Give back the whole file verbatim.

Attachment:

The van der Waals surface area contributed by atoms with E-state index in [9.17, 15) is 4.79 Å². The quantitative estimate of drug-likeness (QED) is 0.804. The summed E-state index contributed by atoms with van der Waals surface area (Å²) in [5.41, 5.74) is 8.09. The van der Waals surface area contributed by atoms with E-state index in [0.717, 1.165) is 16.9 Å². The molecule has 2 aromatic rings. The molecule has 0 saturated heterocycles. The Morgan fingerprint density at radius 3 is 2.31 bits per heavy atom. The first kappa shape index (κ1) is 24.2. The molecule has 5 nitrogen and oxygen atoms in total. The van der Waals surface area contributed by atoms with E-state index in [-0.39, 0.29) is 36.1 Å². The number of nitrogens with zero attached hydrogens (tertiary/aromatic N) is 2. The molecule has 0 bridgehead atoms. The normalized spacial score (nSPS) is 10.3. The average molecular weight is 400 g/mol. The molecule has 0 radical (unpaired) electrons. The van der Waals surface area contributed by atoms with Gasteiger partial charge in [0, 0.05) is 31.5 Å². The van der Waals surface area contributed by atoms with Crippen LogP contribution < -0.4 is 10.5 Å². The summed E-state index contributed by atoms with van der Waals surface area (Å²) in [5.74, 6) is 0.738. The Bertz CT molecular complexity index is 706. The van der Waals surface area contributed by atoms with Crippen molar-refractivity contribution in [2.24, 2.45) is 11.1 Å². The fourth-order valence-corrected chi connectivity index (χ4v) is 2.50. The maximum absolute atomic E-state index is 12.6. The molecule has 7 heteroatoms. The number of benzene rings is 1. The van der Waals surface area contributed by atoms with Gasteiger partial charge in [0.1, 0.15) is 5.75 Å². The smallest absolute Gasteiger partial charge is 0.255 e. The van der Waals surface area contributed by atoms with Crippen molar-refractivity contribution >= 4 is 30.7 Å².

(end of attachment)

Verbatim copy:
The van der Waals surface area contributed by atoms with E-state index in [9.17, 15) is 4.79 Å². The quantitative estimate of drug-likeness (QED) is 0.804. The summed E-state index contributed by atoms with van der Waals surface area (Å²) in [5.41, 5.74) is 8.09. The van der Waals surface area contributed by atoms with E-state index in [0.717, 1.165) is 16.9 Å². The molecule has 2 aromatic rings. The molecule has 0 saturated heterocycles. The Morgan fingerprint density at radius 3 is 2.31 bits per heavy atom. The first kappa shape index (κ1) is 24.2. The molecule has 5 nitrogen and oxygen atoms in total. The van der Waals surface area contributed by atoms with E-state index in [-0.39, 0.29) is 36.1 Å². The number of nitrogens with zero attached hydrogens (tertiary/aromatic N) is 2. The molecule has 0 bridgehead atoms. The normalized spacial score (nSPS) is 10.3. The average molecular weight is 400 g/mol. The molecule has 0 radical (unpaired) electrons. The van der Waals surface area contributed by atoms with Gasteiger partial charge in [0, 0.05) is 31.5 Å². The van der Waals surface area contributed by atoms with Crippen LogP contribution < -0.4 is 10.5 Å². The summed E-state index contributed by atoms with van der Waals surface area (Å²) in [5.74, 6) is 0.738. The Bertz CT molecular complexity index is 706. The van der Waals surface area contributed by atoms with Crippen molar-refractivity contribution in [2.24, 2.45) is 11.1 Å². The fourth-order valence-corrected chi connectivity index (χ4v) is 2.50. The maximum absolute atomic E-state index is 12.6. The molecule has 7 heteroatoms. The number of benzene rings is 1. The van der Waals surface area contributed by atoms with Gasteiger partial charge in [0.1, 0.15) is 5.75 Å². The smallest absolute Gasteiger partial charge is 0.255 e. The van der Waals surface area contributed by atoms with Crippen molar-refractivity contribution >= 4 is 30.7 Å².